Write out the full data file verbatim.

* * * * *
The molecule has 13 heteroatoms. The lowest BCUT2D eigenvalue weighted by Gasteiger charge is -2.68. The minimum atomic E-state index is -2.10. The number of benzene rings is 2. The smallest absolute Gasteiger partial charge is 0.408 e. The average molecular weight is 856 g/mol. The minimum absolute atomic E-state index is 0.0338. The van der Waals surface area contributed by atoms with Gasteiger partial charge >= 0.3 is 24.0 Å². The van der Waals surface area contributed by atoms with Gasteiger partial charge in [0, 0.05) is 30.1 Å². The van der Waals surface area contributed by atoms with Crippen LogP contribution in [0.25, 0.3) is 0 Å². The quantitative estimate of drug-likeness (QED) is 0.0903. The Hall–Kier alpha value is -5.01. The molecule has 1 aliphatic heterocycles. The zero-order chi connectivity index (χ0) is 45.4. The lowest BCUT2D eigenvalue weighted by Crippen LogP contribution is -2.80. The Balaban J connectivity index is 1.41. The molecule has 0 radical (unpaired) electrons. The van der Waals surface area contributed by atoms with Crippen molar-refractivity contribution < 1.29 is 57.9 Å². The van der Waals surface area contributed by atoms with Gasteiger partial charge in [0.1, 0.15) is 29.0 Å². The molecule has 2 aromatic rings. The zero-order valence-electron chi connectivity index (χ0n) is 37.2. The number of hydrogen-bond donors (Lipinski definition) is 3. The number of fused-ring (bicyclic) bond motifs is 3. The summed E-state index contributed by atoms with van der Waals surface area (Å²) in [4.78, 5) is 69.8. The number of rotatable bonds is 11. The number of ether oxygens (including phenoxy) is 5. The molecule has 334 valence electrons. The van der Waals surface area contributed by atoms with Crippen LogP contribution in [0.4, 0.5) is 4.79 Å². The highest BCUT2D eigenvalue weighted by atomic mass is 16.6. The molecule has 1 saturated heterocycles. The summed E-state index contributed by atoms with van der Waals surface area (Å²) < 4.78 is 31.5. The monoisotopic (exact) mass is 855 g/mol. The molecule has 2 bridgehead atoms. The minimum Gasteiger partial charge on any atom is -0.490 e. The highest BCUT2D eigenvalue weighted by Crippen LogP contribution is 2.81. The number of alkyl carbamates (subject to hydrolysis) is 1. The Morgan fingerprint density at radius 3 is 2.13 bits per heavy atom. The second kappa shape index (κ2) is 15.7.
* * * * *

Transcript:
The molecule has 13 heteroatoms. The lowest BCUT2D eigenvalue weighted by Gasteiger charge is -2.68. The minimum atomic E-state index is -2.10. The number of benzene rings is 2. The smallest absolute Gasteiger partial charge is 0.408 e. The average molecular weight is 856 g/mol. The minimum absolute atomic E-state index is 0.0338. The van der Waals surface area contributed by atoms with Gasteiger partial charge >= 0.3 is 24.0 Å². The van der Waals surface area contributed by atoms with Gasteiger partial charge in [0, 0.05) is 30.1 Å². The van der Waals surface area contributed by atoms with Crippen LogP contribution in [0.25, 0.3) is 0 Å². The quantitative estimate of drug-likeness (QED) is 0.0903. The Hall–Kier alpha value is -5.01. The molecule has 1 aliphatic heterocycles. The zero-order chi connectivity index (χ0) is 45.4. The lowest BCUT2D eigenvalue weighted by Crippen LogP contribution is -2.80. The Balaban J connectivity index is 1.41. The molecule has 0 radical (unpaired) electrons. The van der Waals surface area contributed by atoms with Crippen molar-refractivity contribution < 1.29 is 57.9 Å². The van der Waals surface area contributed by atoms with Gasteiger partial charge in [0.1, 0.15) is 29.0 Å². The molecule has 2 aromatic rings. The zero-order valence-electron chi connectivity index (χ0n) is 37.2. The number of hydrogen-bond donors (Lipinski definition) is 3. The number of fused-ring (bicyclic) bond motifs is 3. The summed E-state index contributed by atoms with van der Waals surface area (Å²) in [4.78, 5) is 69.8. The number of rotatable bonds is 11. The number of ether oxygens (including phenoxy) is 5. The molecule has 334 valence electrons. The van der Waals surface area contributed by atoms with Crippen LogP contribution in [0.4, 0.5) is 4.79 Å². The highest BCUT2D eigenvalue weighted by atomic mass is 16.6. The molecule has 1 saturated heterocycles. The summed E-state index contributed by atoms with van der Waals surface area (Å²) < 4.78 is 31.5. The monoisotopic (exact) mass is 855 g/mol. The molecule has 2 bridgehead atoms. The minimum Gasteiger partial charge on any atom is -0.490 e. The highest BCUT2D eigenvalue weighted by Crippen LogP contribution is 2.81. The number of alkyl carbamates (subject to hydrolysis) is 1. The Morgan fingerprint density at radius 3 is 2.13 bits per heavy atom. The second kappa shape index (κ2) is 15.7.